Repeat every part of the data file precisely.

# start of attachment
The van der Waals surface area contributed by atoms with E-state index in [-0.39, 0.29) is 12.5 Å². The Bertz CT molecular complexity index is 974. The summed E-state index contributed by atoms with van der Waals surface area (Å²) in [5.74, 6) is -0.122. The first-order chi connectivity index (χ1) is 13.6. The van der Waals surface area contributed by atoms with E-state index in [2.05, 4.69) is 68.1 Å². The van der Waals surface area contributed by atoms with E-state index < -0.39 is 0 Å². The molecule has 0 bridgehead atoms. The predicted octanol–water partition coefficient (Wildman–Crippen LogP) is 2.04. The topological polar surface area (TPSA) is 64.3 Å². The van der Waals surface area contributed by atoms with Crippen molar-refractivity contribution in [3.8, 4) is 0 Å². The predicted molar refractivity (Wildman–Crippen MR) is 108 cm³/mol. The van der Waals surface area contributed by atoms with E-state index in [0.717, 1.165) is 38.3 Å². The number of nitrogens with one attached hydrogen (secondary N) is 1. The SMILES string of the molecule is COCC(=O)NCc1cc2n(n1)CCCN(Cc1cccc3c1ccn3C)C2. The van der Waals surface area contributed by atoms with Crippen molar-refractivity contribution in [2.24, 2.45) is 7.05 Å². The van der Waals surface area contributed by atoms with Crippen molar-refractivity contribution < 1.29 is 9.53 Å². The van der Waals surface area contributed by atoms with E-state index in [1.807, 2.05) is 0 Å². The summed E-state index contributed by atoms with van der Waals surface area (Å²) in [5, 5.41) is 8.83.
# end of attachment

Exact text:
The van der Waals surface area contributed by atoms with E-state index in [-0.39, 0.29) is 12.5 Å². The Bertz CT molecular complexity index is 974. The summed E-state index contributed by atoms with van der Waals surface area (Å²) in [5.74, 6) is -0.122. The first-order chi connectivity index (χ1) is 13.6. The van der Waals surface area contributed by atoms with E-state index in [2.05, 4.69) is 68.1 Å². The van der Waals surface area contributed by atoms with E-state index < -0.39 is 0 Å². The molecule has 0 bridgehead atoms. The predicted octanol–water partition coefficient (Wildman–Crippen LogP) is 2.04. The topological polar surface area (TPSA) is 64.3 Å². The van der Waals surface area contributed by atoms with Crippen molar-refractivity contribution in [3.8, 4) is 0 Å². The predicted molar refractivity (Wildman–Crippen MR) is 108 cm³/mol. The van der Waals surface area contributed by atoms with E-state index in [0.717, 1.165) is 38.3 Å². The number of nitrogens with one attached hydrogen (secondary N) is 1. The SMILES string of the molecule is COCC(=O)NCc1cc2n(n1)CCCN(Cc1cccc3c1ccn3C)C2. The van der Waals surface area contributed by atoms with Crippen molar-refractivity contribution in [2.24, 2.45) is 7.05 Å². The van der Waals surface area contributed by atoms with Crippen molar-refractivity contribution < 1.29 is 9.53 Å². The van der Waals surface area contributed by atoms with E-state index in [1.807, 2.05) is 0 Å². The summed E-state index contributed by atoms with van der Waals surface area (Å²) in [5, 5.41) is 8.83.